To address barriers transgender people face when trying to access culturally competent and appropriate medical care, the ACP published a guide to help primary care physicians understand medical issues specific to transgender patients in the Annals of Internal Medicine.
Source: Adobe Stock

According to the guide, PCPs can identify transgender patients through history alone, as patients typically have persistent gender incongruence.

Clinicians are advised to watch for signs and symptoms of depression, anxiety and suicidality due to the higher rates of these conditions within the transgender population.

For adult transgender patients, the guide states that PCPs with appropriate knowledge are able to initiate and manage transgender medical interventions including hormone therapy and other treatments that affect hormones with the help of an endocrinologist when needed. The guide states that PCPs could not assess or manage prepubescent patients with gender incongruence alone, and a multiple disciplinary team should be used when available.

Safer and Tangpricha noted that PCPs should follow cancer screening and disease prevention guidelines based on present tissues and organs regardless of gender identity.

According to the guide, discriminatory behavior towards a specific medical condition is a violation of standard practice, and national medical societies subsequently highlighted the obligation physicians have to provide high-quality care to transgender patients.

The guide calls for updated electronic medical records to allow PCPs to accurately and securely record medical and social details for transgender patients. Recommended updates to electronic medical records include a place to record patients’ preferred pronoun, used name, gender identity and present organs and tissues.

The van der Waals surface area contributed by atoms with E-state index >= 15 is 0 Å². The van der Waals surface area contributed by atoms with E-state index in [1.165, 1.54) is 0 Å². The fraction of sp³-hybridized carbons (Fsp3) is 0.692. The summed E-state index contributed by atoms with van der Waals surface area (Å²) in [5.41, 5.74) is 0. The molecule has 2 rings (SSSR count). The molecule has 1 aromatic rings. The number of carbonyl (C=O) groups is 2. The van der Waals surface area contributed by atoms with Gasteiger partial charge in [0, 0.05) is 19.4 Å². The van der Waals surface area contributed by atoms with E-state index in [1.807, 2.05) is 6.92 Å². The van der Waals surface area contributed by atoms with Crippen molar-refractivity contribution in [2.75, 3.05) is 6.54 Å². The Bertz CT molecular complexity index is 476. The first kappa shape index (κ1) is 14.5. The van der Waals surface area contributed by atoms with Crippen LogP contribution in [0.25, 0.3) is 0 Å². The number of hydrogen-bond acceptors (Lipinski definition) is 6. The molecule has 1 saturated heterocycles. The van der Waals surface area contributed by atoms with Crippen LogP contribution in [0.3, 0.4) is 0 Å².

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To ensure a successful care environment for transgender patients, the guide recommends that physicians and staff undergo training to become comfortable with changes in names, pronouns and physical appearances among transgender patients. Upgraded clinical operations, such as inclusive bathroom use policies, are also recommended.

“Because transgender medicine has not been part of conventional medical training, many providers will feel more comfortable if they receive specic training, such as society-specic sessions at national meetings and formal courses provided by [World Professional Association for Transgender Health], before providing care to transgender patients,” Safer and Tangpricha wrote. “A near-term goal must be to integrate transgender medical care into relevant specialty training, which will eventually obviate the need for independent transgender-specic training.” – by Erin Michael

Disclosures: Safer reports serving on an advisory panel for Endo Pharmaceuticals. His spouse is employed by Parexel. Tangpricha reports no relevant financial disclosures.